The gate opened before us, and we went up onto the main road. We constantly rose up and dipped down. Constantly, we were stopped at a new gate and not allowed further until the group before us had passed through its gate. Then the groups after us were let through the gates behind us.
The roads wound in circles, one over the other, like broad stripes upon the mountain. Before us opened a broad panorama across the entire horizon. Wherever the eye could see, there were multitudes of Jews climbing the roads, before us and after us.
They stopped together with us, and continued when we continued. No one hurried—old and young, women and men, children and elders, young men and young women, Israeli residents and Jews of other countries. It was a sea of colorful clothing, stopping and continuing; continuing and then stopping. Our hearts were filled with a great joy. We knew that with every step, we were coming closer.
All around were the songs of the pilgrims. The young men and young women sang, the youth from abroad: “Bring us to Zion, Your city, with song, and to Jerusalem, the site of Your Temple, with eternal joy.” Religious Jews with shtreimls on their heads and talleisim on their shoulders danced as they went, and sang, “May the Temple be rebuilt quickly, in our days.” And my heart quietly sang along. My lips muttered broken-off scraps of prayers from my forefathers, prayers of my foremothers’ prayerbook, Korbon Minchah. A soldier clapped his hands and danced, “Renew our days as of old.”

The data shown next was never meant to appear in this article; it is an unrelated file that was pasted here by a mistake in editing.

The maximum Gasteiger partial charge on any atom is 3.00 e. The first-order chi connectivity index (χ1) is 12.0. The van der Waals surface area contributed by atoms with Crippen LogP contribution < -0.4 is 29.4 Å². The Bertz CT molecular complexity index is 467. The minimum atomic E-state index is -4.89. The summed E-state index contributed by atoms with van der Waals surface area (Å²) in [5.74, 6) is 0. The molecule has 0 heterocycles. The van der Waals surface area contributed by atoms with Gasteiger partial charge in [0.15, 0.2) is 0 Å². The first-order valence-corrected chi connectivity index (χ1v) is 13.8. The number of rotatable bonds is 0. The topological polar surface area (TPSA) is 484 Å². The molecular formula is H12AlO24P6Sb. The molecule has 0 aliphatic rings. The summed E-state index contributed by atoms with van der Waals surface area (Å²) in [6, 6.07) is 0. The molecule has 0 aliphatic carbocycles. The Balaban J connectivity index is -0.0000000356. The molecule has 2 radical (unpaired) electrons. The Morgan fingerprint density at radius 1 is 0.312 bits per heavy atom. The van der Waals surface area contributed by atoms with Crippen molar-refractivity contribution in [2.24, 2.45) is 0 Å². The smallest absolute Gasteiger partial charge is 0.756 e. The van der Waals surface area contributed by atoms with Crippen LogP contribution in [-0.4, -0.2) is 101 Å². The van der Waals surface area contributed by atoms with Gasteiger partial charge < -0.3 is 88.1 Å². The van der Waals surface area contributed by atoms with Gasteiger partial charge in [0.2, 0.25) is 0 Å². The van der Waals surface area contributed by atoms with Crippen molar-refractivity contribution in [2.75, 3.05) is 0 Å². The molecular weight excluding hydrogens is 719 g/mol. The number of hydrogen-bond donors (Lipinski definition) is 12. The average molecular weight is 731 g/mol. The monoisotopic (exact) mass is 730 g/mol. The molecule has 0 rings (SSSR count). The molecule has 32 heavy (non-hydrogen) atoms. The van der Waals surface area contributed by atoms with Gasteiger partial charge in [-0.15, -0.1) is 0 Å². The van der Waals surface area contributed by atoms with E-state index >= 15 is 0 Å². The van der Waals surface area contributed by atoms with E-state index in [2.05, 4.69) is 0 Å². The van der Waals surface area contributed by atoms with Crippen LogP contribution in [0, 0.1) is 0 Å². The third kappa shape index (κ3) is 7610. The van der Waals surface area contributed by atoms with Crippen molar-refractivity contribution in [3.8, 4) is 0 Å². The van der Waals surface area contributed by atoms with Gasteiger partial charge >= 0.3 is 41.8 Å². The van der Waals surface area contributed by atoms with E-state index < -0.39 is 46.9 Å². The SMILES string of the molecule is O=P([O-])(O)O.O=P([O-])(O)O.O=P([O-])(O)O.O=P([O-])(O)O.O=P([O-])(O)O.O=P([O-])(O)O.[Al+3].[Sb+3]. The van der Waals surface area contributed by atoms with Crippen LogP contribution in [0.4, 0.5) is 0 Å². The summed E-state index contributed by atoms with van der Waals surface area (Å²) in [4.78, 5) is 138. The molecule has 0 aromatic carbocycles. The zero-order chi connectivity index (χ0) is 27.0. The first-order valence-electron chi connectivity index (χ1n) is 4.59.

We wanted the road to continue and continue. The Jerusalem dawn shone on us mildly from all the mountains. It grew lighter. In the expanded light from the east, we saw the mountains of Moab shimmering in their gray silver fog, beneath the mountains of Judah. In the valley spread the Gichon River, the Kidron. Below us was Kefar Hashiloach. From here, water had once been drawn for the Temple.
No one spoke. The children asked no questions. We walked with drunken feet and drunken bodies—drunk from purity. We looked up at the walls of the Old City. Our soldiers, with helmets on their heads, stood there, and in the dawn breeze, the blue-white flags fluttered. We saw a few soldiers with prayer shawls on their shoulders, and from over their shoulders their rifle barrels. It seemed that these were no longer soldiers on the walls of Jerusalem, but the Levites on their watch, carrying the keys, and that at any moment, they would burst into the Song of the Day: “the L-rd is a G-d of vengeance; G-d of vengeance, appear.” And all of us, no matter how far, would sing along.